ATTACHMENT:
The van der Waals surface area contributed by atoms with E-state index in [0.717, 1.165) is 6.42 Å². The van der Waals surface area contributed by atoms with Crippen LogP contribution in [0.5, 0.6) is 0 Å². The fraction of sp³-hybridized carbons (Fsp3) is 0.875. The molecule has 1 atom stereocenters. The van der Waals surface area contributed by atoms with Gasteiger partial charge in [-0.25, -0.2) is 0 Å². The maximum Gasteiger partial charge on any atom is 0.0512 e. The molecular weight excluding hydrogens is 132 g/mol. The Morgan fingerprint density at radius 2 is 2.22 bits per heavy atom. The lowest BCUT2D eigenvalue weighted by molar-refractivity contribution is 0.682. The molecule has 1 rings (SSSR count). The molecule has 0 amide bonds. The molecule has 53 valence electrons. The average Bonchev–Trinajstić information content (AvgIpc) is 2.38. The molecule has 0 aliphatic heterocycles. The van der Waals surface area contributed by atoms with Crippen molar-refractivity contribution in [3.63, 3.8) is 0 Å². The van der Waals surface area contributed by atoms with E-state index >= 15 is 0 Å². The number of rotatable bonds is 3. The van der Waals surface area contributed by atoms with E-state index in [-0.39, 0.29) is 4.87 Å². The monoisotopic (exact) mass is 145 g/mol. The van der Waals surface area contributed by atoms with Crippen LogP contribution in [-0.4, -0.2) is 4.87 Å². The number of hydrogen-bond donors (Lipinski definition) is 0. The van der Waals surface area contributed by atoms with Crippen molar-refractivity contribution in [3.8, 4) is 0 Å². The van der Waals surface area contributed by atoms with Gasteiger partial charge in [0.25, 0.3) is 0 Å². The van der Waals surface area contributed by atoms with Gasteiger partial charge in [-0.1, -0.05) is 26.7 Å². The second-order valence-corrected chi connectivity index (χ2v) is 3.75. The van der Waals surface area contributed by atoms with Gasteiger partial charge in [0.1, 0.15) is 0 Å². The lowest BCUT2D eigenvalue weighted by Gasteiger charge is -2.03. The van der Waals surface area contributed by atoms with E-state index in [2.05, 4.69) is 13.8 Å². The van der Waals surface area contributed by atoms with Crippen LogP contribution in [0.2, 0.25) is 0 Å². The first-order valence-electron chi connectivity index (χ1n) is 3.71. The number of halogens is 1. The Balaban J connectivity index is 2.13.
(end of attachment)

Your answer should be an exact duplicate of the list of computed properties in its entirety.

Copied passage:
The van der Waals surface area contributed by atoms with E-state index in [0.717, 1.165) is 6.42 Å². The van der Waals surface area contributed by atoms with Crippen LogP contribution in [0.5, 0.6) is 0 Å². The fraction of sp³-hybridized carbons (Fsp3) is 0.875. The molecule has 1 atom stereocenters. The van der Waals surface area contributed by atoms with Gasteiger partial charge in [-0.25, -0.2) is 0 Å². The maximum Gasteiger partial charge on any atom is 0.0512 e. The molecular weight excluding hydrogens is 132 g/mol. The Morgan fingerprint density at radius 2 is 2.22 bits per heavy atom. The lowest BCUT2D eigenvalue weighted by molar-refractivity contribution is 0.682. The molecule has 1 rings (SSSR count). The molecule has 0 amide bonds. The molecule has 53 valence electrons. The average Bonchev–Trinajstić information content (AvgIpc) is 2.38. The molecule has 0 aliphatic heterocycles. The van der Waals surface area contributed by atoms with Crippen molar-refractivity contribution in [3.63, 3.8) is 0 Å². The van der Waals surface area contributed by atoms with E-state index >= 15 is 0 Å². The number of rotatable bonds is 3. The van der Waals surface area contributed by atoms with E-state index in [-0.39, 0.29) is 4.87 Å². The monoisotopic (exact) mass is 145 g/mol. The van der Waals surface area contributed by atoms with Crippen LogP contribution in [-0.4, -0.2) is 4.87 Å². The number of hydrogen-bond donors (Lipinski definition) is 0. The van der Waals surface area contributed by atoms with Crippen molar-refractivity contribution in [3.8, 4) is 0 Å². The van der Waals surface area contributed by atoms with Gasteiger partial charge in [0.25, 0.3) is 0 Å². The van der Waals surface area contributed by atoms with Gasteiger partial charge in [-0.1, -0.05) is 26.7 Å². The second-order valence-corrected chi connectivity index (χ2v) is 3.75. The van der Waals surface area contributed by atoms with Gasteiger partial charge in [0.1, 0.15) is 0 Å². The lowest BCUT2D eigenvalue weighted by Gasteiger charge is -2.03. The van der Waals surface area contributed by atoms with E-state index in [2.05, 4.69) is 13.8 Å². The van der Waals surface area contributed by atoms with Crippen LogP contribution in [0.2, 0.25) is 0 Å². The first-order valence-electron chi connectivity index (χ1n) is 3.71. The number of halogens is 1. The Balaban J connectivity index is 2.13.